Issues such as health care, education, and foreign policy typically dominate the discourse at the beginning of a federal election campaign. We are not in a typical campaign, however. As we near the two-year mark of the COVID-19 pandemic, it isn’t surprising yet still remains odd that an issue such as mandatory vaccinations would be at the top of the agenda. Parties, pundits, and activists are all working to set traps and score points with this singular and divisive issue.
While we haven’t drifted into the realm of truly forced medical procedures yet, we are moving in that direction. Legislation is being proposed and drafted that coerces people through restrictions on employment eligibility and travel. Private enterprise is encouraged to take part as we see sporting events demanding proof of vaccination while theatres and restaurants mull imposing similar requirements on their patrons and staff.
While the concept of vaccine passports was dismissed as being in the realm of conspiracy theories less than a year ago, it is now being accepted as a part of life.
Polling of the Canadian public indicates that the majority of citizens support the concept of mandatory vaccination. A recent survey of 1,500 Canadians conducted by Ipsos found that well over three-quarters of Canadians supported mandatory vaccines for teachers and health-care workers. That number climbed as high as 90 percent in the Atlantic provinces. Political leaders in every major party are now compelled to make their stances clear on mandatory vaccination.
Prime Minister Justin Trudeau has taken the strongest stance on the issue, proposing mandatory vaccination for all public employees and all employees in federally regulated fields. That encompasses well over one million Canadians, from bureaucrats in the civil service to broadcasters. Trudeau ominously said that there will be “consequences” for federal workers who refuse vaccination. He also wants mandatory vaccinations to be imposed on travellers by sea or air whether foreign or domestic, and has made vaccination a requirement for all Liberal candidates in the election.
Conservative Leader Erin O’Toole has taken a more moderate stance. While he is supportive of vaccines, he has allowed an out through mandatory daily rapid tests. This will still require some sort of vaccine passport and still puts some heavy pressure on people who are not vaccinated. Although the costs of such widespread testing will be high, it does give an avenue for a person who refuses vaccination to remain employed and be able to travel.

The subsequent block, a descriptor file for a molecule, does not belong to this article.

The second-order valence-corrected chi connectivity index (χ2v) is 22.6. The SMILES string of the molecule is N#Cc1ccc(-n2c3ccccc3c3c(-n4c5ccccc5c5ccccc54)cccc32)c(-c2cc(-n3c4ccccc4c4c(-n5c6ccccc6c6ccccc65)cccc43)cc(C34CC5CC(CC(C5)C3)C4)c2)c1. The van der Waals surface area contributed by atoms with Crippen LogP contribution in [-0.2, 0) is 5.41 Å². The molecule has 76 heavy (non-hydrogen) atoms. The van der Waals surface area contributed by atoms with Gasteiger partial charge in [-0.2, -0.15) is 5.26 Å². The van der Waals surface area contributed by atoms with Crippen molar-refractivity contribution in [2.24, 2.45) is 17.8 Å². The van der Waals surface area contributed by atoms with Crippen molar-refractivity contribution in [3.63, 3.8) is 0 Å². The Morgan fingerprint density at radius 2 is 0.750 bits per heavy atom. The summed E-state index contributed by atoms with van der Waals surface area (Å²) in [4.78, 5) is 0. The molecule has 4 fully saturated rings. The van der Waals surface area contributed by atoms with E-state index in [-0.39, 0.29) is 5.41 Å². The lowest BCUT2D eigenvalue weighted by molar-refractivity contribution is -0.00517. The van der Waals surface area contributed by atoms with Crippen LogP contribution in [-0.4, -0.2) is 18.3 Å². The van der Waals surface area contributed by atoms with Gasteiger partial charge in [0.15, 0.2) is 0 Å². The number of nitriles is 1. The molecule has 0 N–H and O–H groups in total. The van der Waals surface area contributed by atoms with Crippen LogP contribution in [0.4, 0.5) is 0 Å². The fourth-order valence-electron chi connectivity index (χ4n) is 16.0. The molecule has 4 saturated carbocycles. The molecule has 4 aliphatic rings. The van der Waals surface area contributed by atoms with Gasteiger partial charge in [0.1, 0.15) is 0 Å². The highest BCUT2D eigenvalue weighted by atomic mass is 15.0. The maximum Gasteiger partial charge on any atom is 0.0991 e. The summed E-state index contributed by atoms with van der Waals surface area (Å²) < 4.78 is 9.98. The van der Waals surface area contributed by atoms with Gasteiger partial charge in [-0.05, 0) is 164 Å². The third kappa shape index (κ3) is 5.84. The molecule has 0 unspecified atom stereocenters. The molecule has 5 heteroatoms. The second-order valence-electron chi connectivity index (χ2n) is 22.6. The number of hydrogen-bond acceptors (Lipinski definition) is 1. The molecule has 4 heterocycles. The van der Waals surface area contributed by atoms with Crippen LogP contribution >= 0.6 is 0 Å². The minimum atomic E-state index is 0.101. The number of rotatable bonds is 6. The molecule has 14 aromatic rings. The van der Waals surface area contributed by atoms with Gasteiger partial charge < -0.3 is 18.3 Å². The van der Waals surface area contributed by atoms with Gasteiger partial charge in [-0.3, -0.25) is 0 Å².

NDP Leader Jagmeet Singh’s stance is similar to Trudeau’s in that he feels vaccines should be compelled through workplace restrictions. Singh has been careful to keep his approach nuanced in order to avoid clashes with public service unions. His base is strongly in favour of mandatory vaccinations, but if thousands of unionized civil servants suddenly find themselves fired, organized labour may push back.
People’s Party Leader Maxime Bernier has been openly opposed to mandatory vaccination while Green Party Leader Annamie Paul has not taken a clear stance on the issue. Both parties could garner some dedicated support from people strongly opposed to vaccination in general, but it won’t put them onside with the majority.
Pressure is mounting on all parties to have their candidates declare whether they are vaccinated. Prominent media members have been calling out candidates on social media one by one and demanding answers. Apparently, medical privacy is no longer something to be respected.
On the provincial front, the pressures are rising as well. Ontario Premier Doug Ford just ejected MPP Rick Nicholls from the Progressive Conservative caucus for his refusal to get vaccinated. Other premiers are feeling pressure to take similar actions regarding their caucus members.
Speaking for myself, I have chosen to get both doses of the COVID-19 vaccine. The important element here, though, is choice. We are moving into a realm where the tyranny of the majority is pressuring people into forced medications, and we should be concerned about this. People who have chosen not to be vaccinated for whatever reason are fast becoming societal pariahs, unemployable, and unable to travel. We should be trying to encourage people to get vaccinated through reason rather than compulsion. Assuming that the COVID vaccines are as effective as they have been branded to be, we shouldn’t need 100 percent of the population to be vaccinated before reaching herd immunity anyway.
Over time, I suspect that many mandates and vaccination requirements will be repealed as court challenges mount and the pandemic fades. Nevertheless, we are setting some disturbing precedents in this election campaign as leaders feel obliged to step on the rights of the individual to try to win the support of the majority.
We can’t afford to dismiss concerns about individual rights as conspiracy theories any longer. But how far will we let the state go before we speak up?
Views expressed in this article are the opinions of the author and do not necessarily reflect the views of The Epoch Times.